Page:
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Fight over offshore wind brews as projects advance

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Orsted has already developed the small Block Island Wind Farm seen here, but it has plans for larger projects near Delaware. One advocacy group is warily watching the advancement of offshore wind in the U.S. | PHOTO COURTESY OF ORSTED

FENWICK ISLAND — Offshore wind farms were already a fairly polarizing issue before this year, but it may get even hotter now that Maryland has approved new larger projects.

Ørsted received Maryland state approval in December for its second wind farm in the Delaware-Maryland waters. Skipjack Wind 2 is more than five times larger than the first proposed wind farm that raised considerable criticism from coastal Delaware communities, who say the wind turbines would disturb their oceanfront view, bird migrations and ocean ecosystems. Other than pushing back against where the project’s transmission lines come ashore, however, Delaware doesn’t have recourse to stop the projects.

Ørsted, a Danish multinational green energy company, is benefitting from Maryland’s Clean Energy Jobs Act of 2019, which created more subsidies for renewable energy and tasked the state to facilitate at least 1,200 megawatts in “round two” offshore wind projects. The law set Maryland’s renewable energy goals of 50% or more by 2030.

As part of its dealings there, Ørsted has committed to building cable and turbine manufacturing plants, and maintenance facilities in Maryland.

Although Delaware is also seeking to increase renewable energy production, it still doesn’t have the momentum of other Atlantic Coast states on offshore wind due in part to local opposition. A new legal effort by the Caesar Rodney Institute (CRI), a libertarian think tank based in Newark, may further slow or stop offshore wind projects.

CRI has spearheaded the formation of the American Coalition for Ocean Protection, a new national coalition of Atlantic Coast groups with concerns about the development of offshore wind farms. In August, ACOP backed a Massachusetts group in a federal lawsuit against a wind farm developer near Martha’s Vineyard – arguments haven’t yet begun in the case.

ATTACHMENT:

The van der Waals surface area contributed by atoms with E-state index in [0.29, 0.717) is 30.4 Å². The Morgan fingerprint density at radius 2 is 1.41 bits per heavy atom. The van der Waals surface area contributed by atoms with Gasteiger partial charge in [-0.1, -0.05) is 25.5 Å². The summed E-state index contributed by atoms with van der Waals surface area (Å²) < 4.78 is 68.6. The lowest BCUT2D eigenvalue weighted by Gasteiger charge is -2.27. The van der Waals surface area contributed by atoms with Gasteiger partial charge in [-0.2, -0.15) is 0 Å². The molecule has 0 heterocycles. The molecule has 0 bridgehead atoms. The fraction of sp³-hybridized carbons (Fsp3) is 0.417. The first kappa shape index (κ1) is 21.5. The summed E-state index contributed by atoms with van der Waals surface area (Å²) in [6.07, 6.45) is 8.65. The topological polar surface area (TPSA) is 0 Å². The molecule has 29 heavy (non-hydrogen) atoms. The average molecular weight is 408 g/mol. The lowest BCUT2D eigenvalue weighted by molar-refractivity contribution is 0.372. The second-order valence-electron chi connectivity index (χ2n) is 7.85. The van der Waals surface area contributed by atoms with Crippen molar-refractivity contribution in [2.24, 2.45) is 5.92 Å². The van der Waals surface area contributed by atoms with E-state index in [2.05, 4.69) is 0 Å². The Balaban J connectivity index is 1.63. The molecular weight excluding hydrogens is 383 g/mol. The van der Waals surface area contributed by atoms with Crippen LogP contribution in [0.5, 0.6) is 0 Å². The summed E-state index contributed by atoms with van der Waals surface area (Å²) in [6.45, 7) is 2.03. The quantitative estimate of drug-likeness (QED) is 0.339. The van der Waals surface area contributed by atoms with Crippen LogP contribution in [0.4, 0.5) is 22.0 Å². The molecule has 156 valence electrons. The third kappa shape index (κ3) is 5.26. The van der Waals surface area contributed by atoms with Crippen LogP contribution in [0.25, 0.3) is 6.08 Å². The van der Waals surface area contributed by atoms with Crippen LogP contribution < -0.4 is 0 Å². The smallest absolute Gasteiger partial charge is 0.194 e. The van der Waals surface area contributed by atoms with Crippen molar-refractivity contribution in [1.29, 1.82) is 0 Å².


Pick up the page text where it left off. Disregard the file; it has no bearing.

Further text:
Dave Stevenson, the CRI director on energy policy, noted that it was the nonprofit’s work in Fenwick Island, where it funded a mailing campaign to 35,000 residents within 3 miles of the proposed Ørsted interconnection site to raise public opposition, that gave them a national roadmap.

“I saw how effective that was,” Stevenson told Delaware Business Times last year, noting that polling showed how the campaign helped to essentially flip support to opposition on the project.

(Ørsted disputes that claim, pointing to a commissioned January 2020 survey of Sussex Countians and Delawareans that found both had majorities in favor of the latest Skipjack proposal. Only 17% of Sussex respondents believed tourism would be hurt by the project.)

After Ørsted delayed the completion of Skipjack 1 to 2026, Stevenson began examining other projects in the federal pipeline and connecting with community groups around the country who shared similar concerns about offshore wind farms.

“I’ve been talking to folks in Ocean City, Md., for years, but I decided I had better start talking to folks around the country,” he said. “These homeowner organizations and beach community organizations all felt like they were alone … but now all of a sudden they had some they could talk to.”

The concerned citizens founded the Ocean Environment Legal Defense Fund, which pools donations to cover legal and administrative costs in filing offshore wind lawsuits. As of September, it had already raised $75,000 but has a goal of $500,000. All the money had come from small donations, Stevenson added.

The fund has helped back the legal challenge by the Nantucket Residents Against Turbines against the U.S. Bureau of Ocean Energy Management, a Department of Interior agency that oversees offshore wind licensing. The residents’ filing for injunctive relief argues that BOEM’s approval of the $2.8 billion Vineyard Wind project being developed by Avangrid in Massachusetts did not properly follow established processes, nor did it consider the impact on North Atlantic right whales. 

They have also voiced concerns about the future of commercial fishing in the lucrative waters where the wind farm is to be built and its impacts on tourism and ocean views. The 62-turbine project lies about 12 miles offshore, but ACOP has argued that wind farms should be sited at least 30 miles offshore.

“If [Vineyard Wind] gets approved, and isn’t challenged, it’s going to set the template for all the other 16 projects that are going up and down the East Coast,” Stevenson said of CRI’s interest in backing the Massachusetts case.

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1 Comment

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    Andy Cloud January 8, 2022

    Reminds me of the movie, Dont look up


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